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New York City Bar Association Comments on Criminal Justice Reform Act of 2015

FOR IMMEDIATE RELEASE

Contact:
Eric Friedman
(212) 382-6754

Kathryn Inman
(212) 382-6656

New York City Bar Association Comments on Criminal Justice Reform Act of 2015

New York, March 23, 2015 – While commending Governor Cuomo’s effort to address the critical issue of the public’s support for the criminal justice system in the wake of the Eric Garner grand jury determination, the New York City Bar Association believes the proposed reforms in the Criminal Justice Reform Act of 2015 (A.3011/S.2011) require further study in order to be effective, and specifically opposes the proposal for an “independent monitor.”

Under the proposal, a Governor-appointed independent monitor would be responsible for reviewing grand jury investigations into cases involving the police-related death of an unarmed civilian. The independent monitor would have the power to refer cases to the Governor for the purpose of appointing a special prosecutor when it was found that the district attorney inappropriately declined to prosecute or the grand jury presentation did not conform to the law.

In a report prepared with the input of six committees, the City Bar critiques this proposed process as “an after-the-fact solution that is too cumbersome and distant from the time of the grand jury presentation to be of real value.” Since the independent monitor would take into consideration both the witnesses and evidence chosen by the prosecutor to present to the grand jury as well as the prosecutor’s report, it is “likely that the independent monitor’s report will be little more than a justification for the actions taken by the prosecutor,” the report states. “This is particularly so because the independent monitor can recommend a special prosecutor only where ‘substantial error’ creates a ‘reasonable probability’ of an indictment such that the presumption of regularity afforded to such proceedings can no longer apply, or if the independent monitor uncovers newly discovered evidence ‘of such magnitude that there exists a reasonable probability that had such evidence been presented’ an indictment would have resulted.”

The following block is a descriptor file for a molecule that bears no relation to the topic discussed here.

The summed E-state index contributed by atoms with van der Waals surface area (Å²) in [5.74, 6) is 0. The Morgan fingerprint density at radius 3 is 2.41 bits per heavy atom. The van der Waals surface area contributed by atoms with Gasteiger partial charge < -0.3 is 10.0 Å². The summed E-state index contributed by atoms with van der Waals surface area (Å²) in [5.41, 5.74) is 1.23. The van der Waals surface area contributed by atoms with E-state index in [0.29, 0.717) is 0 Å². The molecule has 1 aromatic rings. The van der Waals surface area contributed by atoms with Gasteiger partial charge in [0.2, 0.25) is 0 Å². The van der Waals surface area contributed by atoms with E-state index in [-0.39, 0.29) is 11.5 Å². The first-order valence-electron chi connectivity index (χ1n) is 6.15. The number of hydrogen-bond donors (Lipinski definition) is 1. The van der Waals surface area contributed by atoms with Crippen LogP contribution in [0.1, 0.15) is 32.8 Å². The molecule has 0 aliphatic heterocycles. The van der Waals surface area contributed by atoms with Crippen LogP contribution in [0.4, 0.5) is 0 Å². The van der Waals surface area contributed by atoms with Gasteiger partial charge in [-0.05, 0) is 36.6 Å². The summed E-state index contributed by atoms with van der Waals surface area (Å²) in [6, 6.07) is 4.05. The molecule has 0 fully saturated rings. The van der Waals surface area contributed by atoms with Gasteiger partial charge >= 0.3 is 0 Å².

Furthermore, according to the report, “A two-step process such as that contemplated by Section 1 also creates concerns about the due process rights of police defendants because they would be subject to a system of review separate and apart from every other defendant.”

While the City Bar’s committees did not have a consensus as to whether a special prosecutor is necessarily the best way to proceed in cases where unarmed civilians are killed in encounters with police, there was agreement that further study of the possibility is warranted because it may provide an important reform without overhauling the entire grand jury system.

Provisions of the proposal which allow a DA to create a grand jury report or issue a public letter also raise some concerns as drafted: “For instance, the legislation suggests that the DA’s explanatory letter explain ‘the basis of the grand jury’s decision to dismiss the indictment.’ This does not accurately reflect the grand jury process: grand juries determine whether there is probable cause to charge a person with a crime by indictment; grand juries do not possess the authority to dismiss indictments. More significantly, as the law currently stands, neither prosecutors nor anyone else has the right or the authority to learn why grand jurors or a grand jury declined to vote to indict, making this part of the proposed legislation impractical. Additionally, by calling these DA reports ‘grand jury reports,’ the possibility of public misunderstanding may be enhanced, since such reports would come not from the grand jurors themselves but from the very DA whose motives will be at issue and therefore still subject to public skepticism.”

In addition, creating any carve-out in the grand jury process for police officers is a significant public
policy change worth deeper consideration, because, according to the report, “While some would argue that issuing a grand jury report in these cases would assist the public in understanding the evidence (or lack thereof), others are concerned that this kind of legislation would ultimately prejudice police defendants, who deserve the same treatment and due process protections as other defendants.”

The report can be read here: http://bit.ly/1xrOpIo

About the Association
The New York City Bar Association, since its founding in 1870, has been dedicated to maintaining the high ethical standards of the legal profession, promoting reform of the law and access to justice, and providing service to the profession and the public. The Association, through its 24,000 members, continues to work for political, legal and social reform, while implementing innovative means to help the disadvantaged. Protecting the public’s welfare remains one of the Association’s highest priorities. www.nycbar.org